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Meteorite Mineralogy

Rubin, Alan E. and Ma, Chi (2020) Meteorite Mineralogy. In: Oxford Research Encyclopedia of Planetary Science. Oxford University Press , New York, NY. ISBN 9780190647926. https://resolver.caltech.edu/CaltechAUTHORS:20201002-100710919

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Abstract

Meteorites are rocks from outer space that reach the Earth; more than 60,000 have been collected. They are derived mainly from asteroids; a few hundred each are from the Moon and Mars; some micrometeorites derive from comets. By mid 2020, about 470 minerals had been identified in meteorites. In addition to having characteristic petrologic and geochemical properties, each meteorite group has a distinctive set of pre-terrestrial minerals that reflect the myriad processes that the meteorites and their components experienced. These processes include condensation in gaseous envelopes around evolved stars, crystallization in chondrule melts, crystallization in metallic cores, parent-body aqueous alteration, and shock metamorphism. Chondrites are the most abundant meteorites; the major components within them include chondrules, refractory inclusions, opaque assemblages, and fine-grained silicate-rich matrix material. The least-metamorphosed chondrites preserve minerals inherited from the solar nebula such as olivine, enstatite, metallic Fe-Ni, and refractory phases. Other minerals in chondrites formed on their parent asteroids during thermal metamorphism (such as chromite, plagioclase and phosphate), aqueous alteration (such as magnetite and phyllosilicates) and shock metamorphism (such as ringwoodite and majorite). Differentiated meteorites contain minerals formed by crystallization from magmas; these phases include olivine, orthopyroxene, Ca-plagioclase, Ca-pyroxene, metallic Fe-Ni and sulfide. Meteorites also contain minerals formed during passage through the Earth’s atmosphere and via terrestrial weathering after reaching the surface. Whereas some minerals form only by a single process (e.g., by high-pressure shock metamorphism or terrestrial weathering of a primary phase), other meteoritic minerals can form by several different processes, including condensation, crystallization from melts, thermal metamorphism, and aqueous alteration.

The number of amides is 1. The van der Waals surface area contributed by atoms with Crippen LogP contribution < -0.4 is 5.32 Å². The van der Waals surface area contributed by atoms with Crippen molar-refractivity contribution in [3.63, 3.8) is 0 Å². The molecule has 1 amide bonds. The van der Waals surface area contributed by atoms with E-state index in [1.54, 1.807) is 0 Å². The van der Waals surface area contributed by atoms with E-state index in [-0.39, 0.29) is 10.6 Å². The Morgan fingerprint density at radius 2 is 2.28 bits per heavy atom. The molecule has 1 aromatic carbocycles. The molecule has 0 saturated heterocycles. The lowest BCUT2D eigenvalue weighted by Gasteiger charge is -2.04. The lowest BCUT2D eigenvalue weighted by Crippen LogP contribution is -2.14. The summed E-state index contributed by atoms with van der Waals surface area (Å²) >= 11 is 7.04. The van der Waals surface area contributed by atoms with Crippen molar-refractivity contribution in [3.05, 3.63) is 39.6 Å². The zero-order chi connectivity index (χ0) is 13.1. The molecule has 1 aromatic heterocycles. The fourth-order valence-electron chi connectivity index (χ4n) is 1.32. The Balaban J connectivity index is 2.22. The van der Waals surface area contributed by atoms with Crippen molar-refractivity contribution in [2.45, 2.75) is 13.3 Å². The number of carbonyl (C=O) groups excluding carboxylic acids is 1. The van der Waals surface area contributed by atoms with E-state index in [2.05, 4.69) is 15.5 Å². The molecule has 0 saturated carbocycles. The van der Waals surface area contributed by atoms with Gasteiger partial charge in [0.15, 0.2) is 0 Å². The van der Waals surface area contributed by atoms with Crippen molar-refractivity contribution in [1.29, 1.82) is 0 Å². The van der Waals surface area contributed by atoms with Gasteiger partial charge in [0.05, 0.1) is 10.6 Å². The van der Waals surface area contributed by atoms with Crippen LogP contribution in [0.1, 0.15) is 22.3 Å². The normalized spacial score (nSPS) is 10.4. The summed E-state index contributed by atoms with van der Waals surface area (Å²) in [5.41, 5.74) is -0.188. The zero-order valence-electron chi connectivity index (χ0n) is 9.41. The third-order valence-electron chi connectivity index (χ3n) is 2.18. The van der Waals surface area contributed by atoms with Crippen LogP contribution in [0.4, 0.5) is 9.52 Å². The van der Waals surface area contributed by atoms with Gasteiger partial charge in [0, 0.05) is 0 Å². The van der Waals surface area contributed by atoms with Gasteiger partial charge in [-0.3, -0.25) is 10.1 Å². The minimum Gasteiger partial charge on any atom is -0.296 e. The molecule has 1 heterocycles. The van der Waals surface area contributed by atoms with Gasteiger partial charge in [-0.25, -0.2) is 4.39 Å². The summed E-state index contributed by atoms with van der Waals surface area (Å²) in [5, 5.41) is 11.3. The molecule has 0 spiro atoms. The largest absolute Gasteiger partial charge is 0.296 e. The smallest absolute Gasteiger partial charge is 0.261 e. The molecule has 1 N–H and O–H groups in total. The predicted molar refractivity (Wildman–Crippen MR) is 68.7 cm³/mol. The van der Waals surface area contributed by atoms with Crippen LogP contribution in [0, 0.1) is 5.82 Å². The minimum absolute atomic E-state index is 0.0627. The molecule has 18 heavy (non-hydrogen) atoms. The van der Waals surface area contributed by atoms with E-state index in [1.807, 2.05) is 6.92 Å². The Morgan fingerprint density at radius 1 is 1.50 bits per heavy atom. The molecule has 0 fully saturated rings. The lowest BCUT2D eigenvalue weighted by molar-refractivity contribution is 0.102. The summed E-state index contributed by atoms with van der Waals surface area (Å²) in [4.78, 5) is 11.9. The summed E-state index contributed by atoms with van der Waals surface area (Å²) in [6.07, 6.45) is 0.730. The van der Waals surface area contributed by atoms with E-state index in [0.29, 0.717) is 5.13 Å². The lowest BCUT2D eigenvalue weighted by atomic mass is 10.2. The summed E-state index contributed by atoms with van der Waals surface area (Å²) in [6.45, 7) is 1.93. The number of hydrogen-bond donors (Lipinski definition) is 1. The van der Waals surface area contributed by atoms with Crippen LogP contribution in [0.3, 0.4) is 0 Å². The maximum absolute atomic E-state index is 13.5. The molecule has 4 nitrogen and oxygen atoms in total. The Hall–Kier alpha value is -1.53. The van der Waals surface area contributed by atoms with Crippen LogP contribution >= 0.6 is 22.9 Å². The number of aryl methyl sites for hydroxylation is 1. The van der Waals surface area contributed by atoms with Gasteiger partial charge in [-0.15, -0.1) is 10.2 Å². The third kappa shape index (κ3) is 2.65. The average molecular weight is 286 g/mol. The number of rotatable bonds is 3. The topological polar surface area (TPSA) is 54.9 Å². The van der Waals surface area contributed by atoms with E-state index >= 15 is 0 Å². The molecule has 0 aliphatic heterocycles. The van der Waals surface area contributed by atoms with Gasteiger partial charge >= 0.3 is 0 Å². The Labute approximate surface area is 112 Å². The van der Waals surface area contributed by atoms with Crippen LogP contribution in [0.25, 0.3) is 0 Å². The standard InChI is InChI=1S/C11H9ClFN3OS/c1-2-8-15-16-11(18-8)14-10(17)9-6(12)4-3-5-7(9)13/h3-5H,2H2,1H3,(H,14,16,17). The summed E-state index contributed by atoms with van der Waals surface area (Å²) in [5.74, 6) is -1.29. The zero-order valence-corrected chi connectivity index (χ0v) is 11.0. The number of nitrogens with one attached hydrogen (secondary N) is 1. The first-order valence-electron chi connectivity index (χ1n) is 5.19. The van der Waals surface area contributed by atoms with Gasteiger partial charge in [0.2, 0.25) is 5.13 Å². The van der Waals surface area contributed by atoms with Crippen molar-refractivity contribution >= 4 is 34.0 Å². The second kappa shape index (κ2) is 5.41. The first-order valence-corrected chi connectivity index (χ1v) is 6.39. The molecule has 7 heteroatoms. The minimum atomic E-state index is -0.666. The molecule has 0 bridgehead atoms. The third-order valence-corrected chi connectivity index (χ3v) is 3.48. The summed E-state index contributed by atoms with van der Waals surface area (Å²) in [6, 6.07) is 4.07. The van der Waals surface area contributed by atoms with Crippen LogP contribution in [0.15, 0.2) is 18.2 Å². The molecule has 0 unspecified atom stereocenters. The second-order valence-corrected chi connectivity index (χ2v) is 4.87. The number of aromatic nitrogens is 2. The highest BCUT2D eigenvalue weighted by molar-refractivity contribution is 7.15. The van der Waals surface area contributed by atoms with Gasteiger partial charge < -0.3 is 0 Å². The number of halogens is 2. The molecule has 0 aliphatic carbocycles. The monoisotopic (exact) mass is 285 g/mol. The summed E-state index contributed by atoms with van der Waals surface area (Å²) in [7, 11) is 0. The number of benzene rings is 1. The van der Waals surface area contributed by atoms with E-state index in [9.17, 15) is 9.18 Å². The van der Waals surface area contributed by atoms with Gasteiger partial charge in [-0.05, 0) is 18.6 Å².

Item Type:Book Section
Related URLs:
URLURL TypeDescription
https://doi.org/10.1093/acrefore/9780190647926.013.205DOIArticle
ORCID:
AuthorORCID
Ma, Chi0000-0002-1828-7033
Additional Information:© 2020 Oxford University Press. A version of this article is expected to appear in the book Meteorite Mineralogy by Alan Rubin and Chi Ma, to be published by Cambridge University Press in 2021.
Subject Keywords:Meteorites, minerals, asteroids, chondrites, chondrules, silicates, sulfides, oxides, mesosiderites, pallasites
Record Number:CaltechAUTHORS:20201002-100710919
Persistent URL:https://resolver.caltech.edu/CaltechAUTHORS:20201002-100710919
Official Citation:Rubin, A., & Ma, C. (2020, September 28). Meteorite Mineralogy. Oxford Research Encyclopedia of Planetary Science. https://doi.org/10.1093/acrefore/9780190647926.013.205
Usage Policy:No commercial reproduction, distribution, display or performance rights in this work are provided.
ID Code:105753
Collection:CaltechAUTHORS
Deposited By: George Porter
Deposited On:02 Oct 2020 17:34
Last Modified:02 Oct 2020 17:34

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